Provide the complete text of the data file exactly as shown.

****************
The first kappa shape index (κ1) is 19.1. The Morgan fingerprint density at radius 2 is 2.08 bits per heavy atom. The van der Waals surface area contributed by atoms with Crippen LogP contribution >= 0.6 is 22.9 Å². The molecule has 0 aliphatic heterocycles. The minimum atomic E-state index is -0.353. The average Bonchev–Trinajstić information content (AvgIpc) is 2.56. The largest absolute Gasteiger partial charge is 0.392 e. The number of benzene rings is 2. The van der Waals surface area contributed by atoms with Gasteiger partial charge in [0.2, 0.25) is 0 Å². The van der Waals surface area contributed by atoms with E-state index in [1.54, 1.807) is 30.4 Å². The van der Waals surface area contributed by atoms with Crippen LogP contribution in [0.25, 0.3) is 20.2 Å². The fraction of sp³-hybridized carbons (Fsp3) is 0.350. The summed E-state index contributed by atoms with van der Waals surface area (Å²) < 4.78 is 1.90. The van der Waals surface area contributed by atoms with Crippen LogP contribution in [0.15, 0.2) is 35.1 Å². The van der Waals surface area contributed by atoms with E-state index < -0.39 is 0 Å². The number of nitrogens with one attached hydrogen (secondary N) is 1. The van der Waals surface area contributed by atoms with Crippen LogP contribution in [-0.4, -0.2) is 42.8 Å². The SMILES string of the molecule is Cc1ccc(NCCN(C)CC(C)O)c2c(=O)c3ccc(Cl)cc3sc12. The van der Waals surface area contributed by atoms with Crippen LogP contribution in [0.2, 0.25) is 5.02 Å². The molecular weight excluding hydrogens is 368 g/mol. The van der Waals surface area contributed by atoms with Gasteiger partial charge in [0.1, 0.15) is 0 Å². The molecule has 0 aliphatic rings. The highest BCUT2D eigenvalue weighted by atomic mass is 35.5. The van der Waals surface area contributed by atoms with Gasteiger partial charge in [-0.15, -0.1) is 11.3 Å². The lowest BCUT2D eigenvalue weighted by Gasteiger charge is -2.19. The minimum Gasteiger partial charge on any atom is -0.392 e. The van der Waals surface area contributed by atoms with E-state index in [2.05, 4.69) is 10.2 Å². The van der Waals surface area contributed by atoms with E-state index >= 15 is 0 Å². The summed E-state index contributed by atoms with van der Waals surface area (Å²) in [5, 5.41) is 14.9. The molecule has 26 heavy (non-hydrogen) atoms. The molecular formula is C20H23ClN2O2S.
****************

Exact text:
The first kappa shape index (κ1) is 19.1. The Morgan fingerprint density at radius 2 is 2.08 bits per heavy atom. The van der Waals surface area contributed by atoms with Crippen LogP contribution >= 0.6 is 22.9 Å². The molecule has 0 aliphatic heterocycles. The minimum atomic E-state index is -0.353. The average Bonchev–Trinajstić information content (AvgIpc) is 2.56. The largest absolute Gasteiger partial charge is 0.392 e. The number of benzene rings is 2. The van der Waals surface area contributed by atoms with Gasteiger partial charge in [0.2, 0.25) is 0 Å². The van der Waals surface area contributed by atoms with E-state index in [1.54, 1.807) is 30.4 Å². The van der Waals surface area contributed by atoms with Crippen LogP contribution in [0.25, 0.3) is 20.2 Å². The fraction of sp³-hybridized carbons (Fsp3) is 0.350. The summed E-state index contributed by atoms with van der Waals surface area (Å²) < 4.78 is 1.90. The van der Waals surface area contributed by atoms with Crippen LogP contribution in [0.15, 0.2) is 35.1 Å². The van der Waals surface area contributed by atoms with E-state index < -0.39 is 0 Å². The number of nitrogens with one attached hydrogen (secondary N) is 1. The van der Waals surface area contributed by atoms with Crippen LogP contribution in [-0.4, -0.2) is 42.8 Å². The SMILES string of the molecule is Cc1ccc(NCCN(C)CC(C)O)c2c(=O)c3ccc(Cl)cc3sc12. The van der Waals surface area contributed by atoms with Crippen LogP contribution in [0.2, 0.25) is 5.02 Å². The molecular weight excluding hydrogens is 368 g/mol. The van der Waals surface area contributed by atoms with Gasteiger partial charge in [0.1, 0.15) is 0 Å². The molecule has 0 aliphatic rings. The highest BCUT2D eigenvalue weighted by atomic mass is 35.5. The van der Waals surface area contributed by atoms with Gasteiger partial charge in [-0.15, -0.1) is 11.3 Å². The lowest BCUT2D eigenvalue weighted by Gasteiger charge is -2.19. The minimum Gasteiger partial charge on any atom is -0.392 e. The van der Waals surface area contributed by atoms with E-state index in [2.05, 4.69) is 10.2 Å². The van der Waals surface area contributed by atoms with E-state index >= 15 is 0 Å². The summed E-state index contributed by atoms with van der Waals surface area (Å²) in [5, 5.41) is 14.9. The molecule has 26 heavy (non-hydrogen) atoms. The molecular formula is C20H23ClN2O2S.